It’s not every day an emu becomes a social media sensation, but that’s just what happened when a southwest Missouri FFA chapter advisor brought an emu into the classroom.
“The students loved him! I’d hear a comment every day about how his picture went up on Facebook, Instagram, Snapchat, etc.,” said Justin Mauss, Carthage Technical Center Agriculture Teacher and FFA Advisor. “He became a local celebrity overnight!”
Carthage FFA, home to 300 members, had experience raising poultry before. Every spring Carthage Ag Science I classes conduct a poultry hatch, where they’ve hatched out chickens, turkeys, ducks, and quail. But this spring was their first emu.
A popular ratite used for meat, oil, and leather, emus do have a practical and realistic place in today’s agriculture market. Mauss thought why not.
“I also wanted to spark an interest in my students to think outside the box and find their niche,” Mauss said. “An emu was the perfect way to accomplish that.”
For $50, Mauss purchased two emu eggs off an ad he found on Facebook. The eggs were placed in an incubator and around 50 days later, on March 24, the 100 students in Ag Science I found they were the proud new owners of a baby emu they affectionately named Emerson.
And over the next two months, Emerson became the class pet.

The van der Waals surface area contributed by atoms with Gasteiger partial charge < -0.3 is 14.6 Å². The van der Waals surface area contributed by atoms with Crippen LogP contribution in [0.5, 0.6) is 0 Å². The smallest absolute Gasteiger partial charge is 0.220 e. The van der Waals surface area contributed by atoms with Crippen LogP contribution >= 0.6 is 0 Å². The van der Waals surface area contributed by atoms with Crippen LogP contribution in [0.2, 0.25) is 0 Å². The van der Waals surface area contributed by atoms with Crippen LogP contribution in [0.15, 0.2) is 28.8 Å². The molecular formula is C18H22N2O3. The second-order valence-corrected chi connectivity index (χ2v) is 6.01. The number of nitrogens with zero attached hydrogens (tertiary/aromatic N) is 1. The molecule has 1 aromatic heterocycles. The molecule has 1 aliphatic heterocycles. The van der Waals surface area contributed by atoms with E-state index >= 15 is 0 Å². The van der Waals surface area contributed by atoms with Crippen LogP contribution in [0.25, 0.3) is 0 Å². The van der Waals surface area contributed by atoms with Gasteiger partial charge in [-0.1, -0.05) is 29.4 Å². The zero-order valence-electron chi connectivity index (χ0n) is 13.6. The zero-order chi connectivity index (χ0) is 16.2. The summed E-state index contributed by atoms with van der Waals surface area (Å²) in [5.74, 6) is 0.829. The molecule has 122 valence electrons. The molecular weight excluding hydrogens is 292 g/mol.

The class took turns feeding, watering, and caring for Emerson. When he was let out of his cage, Emerson played follow the leader with the students and never strayed too far away.
As cute as Emerson was, Mauss said the bird still provided a valuable lesson to the students.
“Raising any type of livestock animal teaches students responsibility, work ethic, and patience,” Mauss said. “Since roughly 80 percent of our FFA chapter comes from a non-traditional background, the emu project has been an excellent way to expose them to the livestock industry and teach them those traits.”
But as school came to a close for the summer and Emerson kept getting bigger, the FFA chapter knew they would have to do something with the bird. After all, emus are the second largest living bird by height, after the ostrich.
On May 31, he was sold as a pet to a local farmer who had the facilities to care for him.
“Since emus can get six feet tall and weigh 160 pounds, the Carthage FFA chapter couldn’t keep him any longer than that two-month period,” Mauss said. “If I’m able to find more fertile emu eggs I know the students would love to repeat this project!”
Mauss says other FFA chapters should give an emu a try.
“I’d encourage other FFA chapters to consider raising an emu or two since it will get a lot of attention from your students, faculty, and community,” Mauss said. “Emerson was a great recruiting tool for our agriculture department. It will definitely be something your students never forget!”